The District encompasses many tributaries to the Snake, Salmon, and Clearwater Rivers. Through resource inventories and public meeting processes the District identified weed control as one of its top five priorities in order to achieve riparian restoration and protect stream health.
Steelhead were listed as threatened on the Endangered Species list in 1997. Steelhead habitat in the Lapwai Creek watershed is limited by lack of in stream structure, high water temperatures, low summer flows, and sediment.
The 2003-2007 field season data indicated a lack of riparian vegetation was contributing to the habitat limitations. These limitations include; poor in stream cover (from lack of woody debris), high water temperatures (lack of vegetation to provide shade), low summer flows (low organic matter in banks to store water) and sediment (lack of root mass in stream banks to prevent erosion). Weeds are a major concern in the ability to establish riparian vegetation. One of the weeds identified is hybrid knotweed (Polygonum cuspidatum).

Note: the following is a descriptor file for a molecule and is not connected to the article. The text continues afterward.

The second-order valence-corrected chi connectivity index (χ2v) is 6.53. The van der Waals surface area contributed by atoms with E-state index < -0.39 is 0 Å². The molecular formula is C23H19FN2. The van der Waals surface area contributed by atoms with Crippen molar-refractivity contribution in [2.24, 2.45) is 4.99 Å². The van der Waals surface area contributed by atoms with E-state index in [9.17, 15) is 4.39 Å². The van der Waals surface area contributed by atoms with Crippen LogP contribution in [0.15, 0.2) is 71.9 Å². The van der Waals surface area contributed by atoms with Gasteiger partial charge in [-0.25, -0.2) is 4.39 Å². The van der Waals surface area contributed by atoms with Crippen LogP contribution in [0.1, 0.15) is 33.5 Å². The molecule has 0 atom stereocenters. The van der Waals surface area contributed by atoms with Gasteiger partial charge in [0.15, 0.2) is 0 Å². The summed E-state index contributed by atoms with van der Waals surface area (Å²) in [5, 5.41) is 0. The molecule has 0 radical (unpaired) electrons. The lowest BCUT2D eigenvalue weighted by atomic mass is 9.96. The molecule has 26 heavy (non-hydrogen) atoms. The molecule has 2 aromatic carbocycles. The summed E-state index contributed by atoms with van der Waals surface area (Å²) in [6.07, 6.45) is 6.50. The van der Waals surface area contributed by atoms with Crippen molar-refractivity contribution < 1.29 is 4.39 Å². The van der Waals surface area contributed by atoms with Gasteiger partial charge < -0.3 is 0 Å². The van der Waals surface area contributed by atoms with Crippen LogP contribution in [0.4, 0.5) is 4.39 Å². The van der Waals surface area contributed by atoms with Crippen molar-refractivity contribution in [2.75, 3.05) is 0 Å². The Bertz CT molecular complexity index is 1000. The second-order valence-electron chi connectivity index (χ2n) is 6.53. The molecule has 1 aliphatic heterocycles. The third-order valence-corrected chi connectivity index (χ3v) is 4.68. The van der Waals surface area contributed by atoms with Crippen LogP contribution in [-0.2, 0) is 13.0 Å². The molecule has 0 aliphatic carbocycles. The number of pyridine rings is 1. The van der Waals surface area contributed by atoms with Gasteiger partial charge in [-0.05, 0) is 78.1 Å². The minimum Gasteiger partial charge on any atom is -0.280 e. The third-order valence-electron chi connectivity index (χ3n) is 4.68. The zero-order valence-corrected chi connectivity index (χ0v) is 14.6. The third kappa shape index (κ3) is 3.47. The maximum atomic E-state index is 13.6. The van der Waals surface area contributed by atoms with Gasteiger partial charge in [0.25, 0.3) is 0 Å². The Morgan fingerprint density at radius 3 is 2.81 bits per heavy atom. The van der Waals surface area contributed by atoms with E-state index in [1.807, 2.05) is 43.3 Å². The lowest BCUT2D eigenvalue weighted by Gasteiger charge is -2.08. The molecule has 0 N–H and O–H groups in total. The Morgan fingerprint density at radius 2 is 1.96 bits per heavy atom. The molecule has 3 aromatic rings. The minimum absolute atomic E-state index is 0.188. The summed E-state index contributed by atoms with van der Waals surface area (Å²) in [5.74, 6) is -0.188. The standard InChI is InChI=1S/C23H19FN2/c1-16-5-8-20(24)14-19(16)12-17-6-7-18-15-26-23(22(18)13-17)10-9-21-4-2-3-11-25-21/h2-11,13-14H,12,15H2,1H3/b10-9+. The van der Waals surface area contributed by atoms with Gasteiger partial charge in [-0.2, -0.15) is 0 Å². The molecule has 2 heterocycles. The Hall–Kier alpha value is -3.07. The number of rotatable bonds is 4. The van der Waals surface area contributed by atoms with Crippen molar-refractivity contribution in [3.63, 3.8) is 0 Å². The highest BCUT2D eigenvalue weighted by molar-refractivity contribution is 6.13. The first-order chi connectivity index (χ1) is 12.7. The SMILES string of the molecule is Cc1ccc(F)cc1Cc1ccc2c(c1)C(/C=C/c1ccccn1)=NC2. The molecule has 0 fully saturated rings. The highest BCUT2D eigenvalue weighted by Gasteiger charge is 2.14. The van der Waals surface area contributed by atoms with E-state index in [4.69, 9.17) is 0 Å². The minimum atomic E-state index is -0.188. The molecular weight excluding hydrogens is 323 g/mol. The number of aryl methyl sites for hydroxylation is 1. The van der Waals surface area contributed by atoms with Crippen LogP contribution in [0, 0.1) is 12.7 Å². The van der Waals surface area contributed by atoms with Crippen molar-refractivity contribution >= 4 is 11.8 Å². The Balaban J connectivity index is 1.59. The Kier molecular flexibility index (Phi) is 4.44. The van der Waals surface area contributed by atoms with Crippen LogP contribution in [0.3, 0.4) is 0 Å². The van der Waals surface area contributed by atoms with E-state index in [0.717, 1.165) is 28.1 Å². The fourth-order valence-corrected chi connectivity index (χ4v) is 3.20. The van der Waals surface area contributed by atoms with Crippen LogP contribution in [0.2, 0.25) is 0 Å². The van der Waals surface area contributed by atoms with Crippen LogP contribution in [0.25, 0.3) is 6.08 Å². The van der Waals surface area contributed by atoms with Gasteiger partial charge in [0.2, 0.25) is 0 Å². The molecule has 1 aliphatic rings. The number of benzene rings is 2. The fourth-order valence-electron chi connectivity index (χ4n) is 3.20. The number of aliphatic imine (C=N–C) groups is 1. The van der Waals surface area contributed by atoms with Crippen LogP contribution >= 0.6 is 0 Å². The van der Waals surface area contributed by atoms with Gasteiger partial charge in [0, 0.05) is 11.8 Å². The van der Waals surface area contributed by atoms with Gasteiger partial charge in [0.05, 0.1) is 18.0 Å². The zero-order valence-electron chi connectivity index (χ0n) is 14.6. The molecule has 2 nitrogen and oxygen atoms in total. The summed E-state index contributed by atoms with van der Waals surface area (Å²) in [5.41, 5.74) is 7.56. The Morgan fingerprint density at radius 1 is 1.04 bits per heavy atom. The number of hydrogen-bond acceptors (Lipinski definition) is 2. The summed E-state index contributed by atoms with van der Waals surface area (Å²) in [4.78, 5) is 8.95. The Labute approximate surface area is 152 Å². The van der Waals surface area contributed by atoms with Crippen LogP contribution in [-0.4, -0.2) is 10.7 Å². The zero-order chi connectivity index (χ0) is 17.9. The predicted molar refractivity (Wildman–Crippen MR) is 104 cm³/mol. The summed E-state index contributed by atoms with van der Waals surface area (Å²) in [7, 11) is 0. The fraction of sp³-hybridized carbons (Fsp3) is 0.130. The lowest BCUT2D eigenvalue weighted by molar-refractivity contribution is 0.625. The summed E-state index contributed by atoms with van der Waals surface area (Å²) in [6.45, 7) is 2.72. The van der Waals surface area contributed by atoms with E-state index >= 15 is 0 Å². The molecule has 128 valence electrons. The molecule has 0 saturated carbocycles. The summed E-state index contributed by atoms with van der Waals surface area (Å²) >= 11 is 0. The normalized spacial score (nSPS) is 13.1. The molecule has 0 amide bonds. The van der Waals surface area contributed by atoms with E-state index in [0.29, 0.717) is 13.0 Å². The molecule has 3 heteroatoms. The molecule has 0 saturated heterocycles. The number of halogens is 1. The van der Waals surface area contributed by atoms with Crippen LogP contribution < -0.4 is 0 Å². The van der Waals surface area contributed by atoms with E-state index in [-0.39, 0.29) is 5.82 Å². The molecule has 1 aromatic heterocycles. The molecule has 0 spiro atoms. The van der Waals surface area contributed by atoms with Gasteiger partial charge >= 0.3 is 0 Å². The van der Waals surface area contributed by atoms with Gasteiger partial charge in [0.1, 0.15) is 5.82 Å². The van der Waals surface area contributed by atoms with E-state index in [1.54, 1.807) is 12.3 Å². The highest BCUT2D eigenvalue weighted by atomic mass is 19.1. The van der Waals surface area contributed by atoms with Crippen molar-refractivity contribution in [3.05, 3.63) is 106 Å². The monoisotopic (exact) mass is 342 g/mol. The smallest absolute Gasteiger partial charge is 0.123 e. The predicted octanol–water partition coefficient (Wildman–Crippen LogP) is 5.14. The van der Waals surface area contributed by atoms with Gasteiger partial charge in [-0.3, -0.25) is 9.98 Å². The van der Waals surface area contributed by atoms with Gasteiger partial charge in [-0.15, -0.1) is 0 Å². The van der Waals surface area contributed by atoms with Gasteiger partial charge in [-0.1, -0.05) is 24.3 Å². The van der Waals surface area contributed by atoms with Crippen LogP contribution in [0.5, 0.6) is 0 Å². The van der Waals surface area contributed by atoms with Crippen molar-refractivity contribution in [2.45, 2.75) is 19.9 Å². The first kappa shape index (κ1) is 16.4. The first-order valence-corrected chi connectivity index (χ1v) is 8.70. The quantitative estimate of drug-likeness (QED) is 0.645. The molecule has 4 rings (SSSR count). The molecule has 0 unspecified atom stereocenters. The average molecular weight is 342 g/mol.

The District completed a hybrid knotweed control demonstration project in 2004. The demonstration project was developed to identify treatment methods and educate landowners. The demonstration project results were used to develop a District-wide hybrid knotweed treatment strategy. Knotweed mapping is a component of this strategy. Funding for the completion of this plan was obtained from the District’s general operating funds and the Bonneville Power Administration’s Columbia Basin Fish & Wildlife Program for project # 2002-070-00.
- Identify areas containing knotweed.
- Prioritize control areas.
- Schedule and implement treatment
The District’s long-term goals are to inventory the entire District. Due to labor shortages the District prioritized areas for inventory. The priority is based on 1) current watershed inventory activities, 2) current watershed implementation plans and 3) areas identified with infestations during public listening sessions and field observations of District and other agency staff and ease of access.
Priorities are identified in the Hybrid Knotweed Control Plan. Lapwai Creek is the number one priority. The mapping in Lapwai Creek has been completed on lower Sweetwater, Mission, Garden Gulch and Tom Beall tributaries. Approximately 50% of the inventory work is completed on mainstem Lapwai Creek.
Hybrid Knotweed Control Plan